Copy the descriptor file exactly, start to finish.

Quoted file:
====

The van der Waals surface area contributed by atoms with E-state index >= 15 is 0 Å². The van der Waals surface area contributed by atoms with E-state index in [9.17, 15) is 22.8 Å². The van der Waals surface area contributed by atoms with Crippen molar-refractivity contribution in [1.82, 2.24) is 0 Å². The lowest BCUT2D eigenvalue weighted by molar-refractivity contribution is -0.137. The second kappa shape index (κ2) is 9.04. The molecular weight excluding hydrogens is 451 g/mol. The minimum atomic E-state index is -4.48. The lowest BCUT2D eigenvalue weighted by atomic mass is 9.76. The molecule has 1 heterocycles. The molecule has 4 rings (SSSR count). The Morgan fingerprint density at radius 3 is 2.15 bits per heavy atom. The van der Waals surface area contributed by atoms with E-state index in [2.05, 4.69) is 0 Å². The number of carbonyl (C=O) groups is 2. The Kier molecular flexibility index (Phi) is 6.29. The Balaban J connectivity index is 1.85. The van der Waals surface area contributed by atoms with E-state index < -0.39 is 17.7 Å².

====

The van der Waals surface area contributed by atoms with E-state index >= 15 is 0 Å². The van der Waals surface area contributed by atoms with E-state index in [9.17, 15) is 22.8 Å². The van der Waals surface area contributed by atoms with Crippen molar-refractivity contribution in [1.82, 2.24) is 0 Å². The lowest BCUT2D eigenvalue weighted by molar-refractivity contribution is -0.137. The second kappa shape index (κ2) is 9.04. The molecular weight excluding hydrogens is 451 g/mol. The minimum atomic E-state index is -4.48. The lowest BCUT2D eigenvalue weighted by atomic mass is 9.76. The molecule has 1 heterocycles. The molecule has 4 rings (SSSR count). The Morgan fingerprint density at radius 3 is 2.15 bits per heavy atom. The van der Waals surface area contributed by atoms with E-state index in [2.05, 4.69) is 0 Å². The number of carbonyl (C=O) groups is 2. The Kier molecular flexibility index (Phi) is 6.29. The Balaban J connectivity index is 1.85. The van der Waals surface area contributed by atoms with E-state index < -0.39 is 17.7 Å².